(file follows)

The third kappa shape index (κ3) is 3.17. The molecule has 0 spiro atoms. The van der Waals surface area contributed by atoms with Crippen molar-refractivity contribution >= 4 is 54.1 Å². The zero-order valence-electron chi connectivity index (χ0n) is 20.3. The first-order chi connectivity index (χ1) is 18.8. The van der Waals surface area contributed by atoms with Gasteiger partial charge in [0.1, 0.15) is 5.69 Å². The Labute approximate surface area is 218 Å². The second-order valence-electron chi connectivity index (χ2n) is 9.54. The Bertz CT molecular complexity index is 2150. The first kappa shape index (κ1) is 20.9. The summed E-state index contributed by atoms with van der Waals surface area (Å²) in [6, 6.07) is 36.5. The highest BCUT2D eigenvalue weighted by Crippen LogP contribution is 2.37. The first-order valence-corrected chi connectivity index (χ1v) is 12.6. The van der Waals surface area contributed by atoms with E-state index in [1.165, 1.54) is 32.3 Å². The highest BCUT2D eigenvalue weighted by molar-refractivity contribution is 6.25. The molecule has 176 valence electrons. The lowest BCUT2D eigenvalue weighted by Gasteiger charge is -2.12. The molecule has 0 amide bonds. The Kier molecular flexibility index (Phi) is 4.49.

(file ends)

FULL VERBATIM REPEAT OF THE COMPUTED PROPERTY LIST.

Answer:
The third kappa shape index (κ3) is 3.17. The molecule has 0 spiro atoms. The van der Waals surface area contributed by atoms with Crippen molar-refractivity contribution >= 4 is 54.1 Å². The zero-order valence-electron chi connectivity index (χ0n) is 20.3. The first-order chi connectivity index (χ1) is 18.8. The van der Waals surface area contributed by atoms with Gasteiger partial charge in [0.1, 0.15) is 5.69 Å². The Labute approximate surface area is 218 Å². The second-order valence-electron chi connectivity index (χ2n) is 9.54. The Bertz CT molecular complexity index is 2150. The first kappa shape index (κ1) is 20.9. The summed E-state index contributed by atoms with van der Waals surface area (Å²) in [6, 6.07) is 36.5. The highest BCUT2D eigenvalue weighted by Crippen LogP contribution is 2.37. The first-order valence-corrected chi connectivity index (χ1v) is 12.6. The van der Waals surface area contributed by atoms with E-state index in [1.165, 1.54) is 32.3 Å². The highest BCUT2D eigenvalue weighted by molar-refractivity contribution is 6.25. The molecule has 176 valence electrons. The lowest BCUT2D eigenvalue weighted by Gasteiger charge is -2.12. The molecule has 0 amide bonds. The Kier molecular flexibility index (Phi) is 4.49.